In the Spotlight: Best in Class Proves Educational for Students Seeking to Make the Grade

In the Spotlight: Best in Class Education Center CEO Went from Refugee to Successful Business Owner

Starting a business presents a ton of challenges. But for the CEO of Best in Class Education Center, those business challenges pale in comparison to the risks he took personally as a refugee from Vietnam.

Now, his business is thriving thanks to a few key growth strategies, including a franchise system. Read about his journey and how he found success after taking tremendous risk in this week’s Small Business Spotlight.

What the Business Does

Offers supplemental education services for students.

CEO Hao Lam told Small Business Trends, “Best in Class Education Center provides supplemental education services and is committed to building students’ foundational knowledge and critical thinking skills. From mathematics, reading and writing, private tutoring, gifted test prep, SAT/ACT test prep and more, Best in Class offers various programs to support students’ needs.”

Business Niche

Upholding very specific values.

Lam says, “Best in Class prides itself on five core values: PEACE.”

PEACE stands for Positive, Energetic and passionate, Adaptable, Collaborative, and Efficient.

How the Business Got Started

Because of a passion for education.

Lam explains, “After I fled Vietnam’s Communist government in the late 1980s, I worked tirelessly to put myself through school at the University of British Columbia. During that time, I tutored classmates through complex coursework and difficult exams. It was like a spark had been ignited — I knew that educating others was my ultimate passion in life.

“Best in Class opened its first center in 1995 in the heart of Bellevue, Washington. Just over two decades later, Best in Class is flourishing, continuing to expand, and helping more and more students reach their highest levels of academic success. We currently have over 61 franchise locations throughout 13 states, with more coming.”

Biggest Win

Franchising and sharing his story.

Lam says, “I am so happy that I am able to franchise my business. This allows me to share my passion and my dreams with like-minded people, and to focus on the success of our teachers and students. I also recently published my autobiography, From Bad to Worse to Best in Class: A Refugee’s Success Story. It has allowed me many opportunities, from brand-building to speaking with so many others who have enjoyed my story and felt inspired.”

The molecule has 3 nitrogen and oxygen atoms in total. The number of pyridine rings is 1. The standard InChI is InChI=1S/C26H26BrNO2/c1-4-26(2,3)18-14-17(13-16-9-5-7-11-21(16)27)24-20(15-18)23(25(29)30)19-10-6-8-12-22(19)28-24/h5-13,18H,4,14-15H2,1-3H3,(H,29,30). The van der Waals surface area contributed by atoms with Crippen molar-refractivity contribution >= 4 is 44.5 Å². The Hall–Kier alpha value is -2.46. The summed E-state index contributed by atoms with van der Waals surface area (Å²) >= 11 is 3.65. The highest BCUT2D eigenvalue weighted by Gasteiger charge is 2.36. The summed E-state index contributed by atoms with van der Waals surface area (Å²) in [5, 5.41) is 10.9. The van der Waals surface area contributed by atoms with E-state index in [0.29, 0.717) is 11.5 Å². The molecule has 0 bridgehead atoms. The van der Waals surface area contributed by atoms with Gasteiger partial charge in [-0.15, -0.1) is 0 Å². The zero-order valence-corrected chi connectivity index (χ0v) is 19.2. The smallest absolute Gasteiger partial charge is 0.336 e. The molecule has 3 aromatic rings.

Biggest Risk

Franchising the business shortly after opening and rebranding.

Lam explains, “At the time, I did not really know how to grow a company, especially a franchise business. I asked people for loans because I did not have enough money. I did not really understand what I was getting myself into. It was a huge financial risk and very stressful, learning how to operate and grow the franchise without any experience or expertise in this field. What helped me keep going was knowing that it was not the biggest risk I have ever taken. Risking my own life, many times over, trying to escape Vietnam was so much more dangerous and scary that risking money seemed fairly uncomplicated to me in comparison. I could have lost it all, as I have done many times before, but looking back, I am very glad I took the risk.”

Lesson Learned

Always use a strategic plan.

Lam adds, “I now have a real appreciation for standing operating procedures (SOPs) that help keep my company efficient. The SOPs give everyone in Best in Class a structured sense of how the business is run. Moving forward, we are working on informational documents that provide a model for all our franchisees. SOPs are an important component in our endeavor to be efficient and financially successful.”

How They’d Spend an Extra $100,000

Bringing in some tech expertise.

Lam explains, “I would invest in technology for my services so that I can scale up my business more quickly and more efficiently. In other words, I would add one more IT professional so that we can launch our technology projects quicker.”

In the Spotlight: Best in Class Education Center CEO Went from Refugee to Successful Business Owner

Team Tradition

Sharing favorite dishes.

Lam says, “Four times a year, we organize our extremely popular Chef Hao Day! My wife Lisa and I cook up our beloved Southeast Asian dishes to entertain all of our team members. It is so much fun to share our culture and our food. We consider the cooking and eating of food to be an experience one enjoys with the body and soul; it brings people together in such a joyful way.

“Lisa and I seek to share the authenticity of our dishes as well as our life experiences as a way to align our traditions with Best in Class Education’s core values (PEACE). It is something we always look forward to. I believe Chef Hao Day demonstrates our love for the organization and our commitment to our team members. The pleasure of sharing a meal is an unparalleled recipe for community bonding.”

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Images: Best in Class Education Center, Hao Lam; Top Image by Ben Luddusire

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Annie Pilon Annie Pilon is a Senior Staff Writer for Small Business Trends, covering feature stories, community news and in-depth, expert-based guides. She has a bachelor’s degree from Columbia College Chicago in Journalism and Marketing Communications.

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